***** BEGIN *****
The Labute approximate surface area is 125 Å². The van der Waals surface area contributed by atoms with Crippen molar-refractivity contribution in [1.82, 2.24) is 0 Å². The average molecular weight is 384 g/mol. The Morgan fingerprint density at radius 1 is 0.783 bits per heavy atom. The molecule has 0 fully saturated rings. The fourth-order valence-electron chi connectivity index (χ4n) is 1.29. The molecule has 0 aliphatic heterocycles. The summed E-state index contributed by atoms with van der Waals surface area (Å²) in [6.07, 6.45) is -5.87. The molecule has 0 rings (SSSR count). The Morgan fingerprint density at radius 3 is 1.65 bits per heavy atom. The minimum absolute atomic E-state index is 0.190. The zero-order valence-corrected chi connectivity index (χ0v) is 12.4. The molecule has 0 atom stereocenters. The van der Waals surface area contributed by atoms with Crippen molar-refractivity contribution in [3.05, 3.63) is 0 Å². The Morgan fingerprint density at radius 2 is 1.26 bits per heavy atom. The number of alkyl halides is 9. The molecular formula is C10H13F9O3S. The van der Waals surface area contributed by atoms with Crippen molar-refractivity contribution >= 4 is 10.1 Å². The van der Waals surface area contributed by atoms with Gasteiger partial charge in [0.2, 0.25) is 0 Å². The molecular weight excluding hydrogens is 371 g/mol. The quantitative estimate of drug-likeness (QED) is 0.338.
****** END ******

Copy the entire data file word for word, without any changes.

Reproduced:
The Labute approximate surface area is 125 Å². The van der Waals surface area contributed by atoms with Crippen molar-refractivity contribution in [1.82, 2.24) is 0 Å². The average molecular weight is 384 g/mol. The Morgan fingerprint density at radius 1 is 0.783 bits per heavy atom. The molecule has 0 fully saturated rings. The fourth-order valence-electron chi connectivity index (χ4n) is 1.29. The molecule has 0 aliphatic heterocycles. The summed E-state index contributed by atoms with van der Waals surface area (Å²) in [6.07, 6.45) is -5.87. The molecule has 0 rings (SSSR count). The Morgan fingerprint density at radius 3 is 1.65 bits per heavy atom. The minimum absolute atomic E-state index is 0.190. The zero-order valence-corrected chi connectivity index (χ0v) is 12.4. The molecule has 0 atom stereocenters. The van der Waals surface area contributed by atoms with Crippen molar-refractivity contribution in [3.05, 3.63) is 0 Å². The Morgan fingerprint density at radius 2 is 1.26 bits per heavy atom. The number of alkyl halides is 9. The molecular formula is C10H13F9O3S. The van der Waals surface area contributed by atoms with Crippen molar-refractivity contribution >= 4 is 10.1 Å². The van der Waals surface area contributed by atoms with Gasteiger partial charge in [0.2, 0.25) is 0 Å². The molecular weight excluding hydrogens is 371 g/mol. The quantitative estimate of drug-likeness (QED) is 0.338.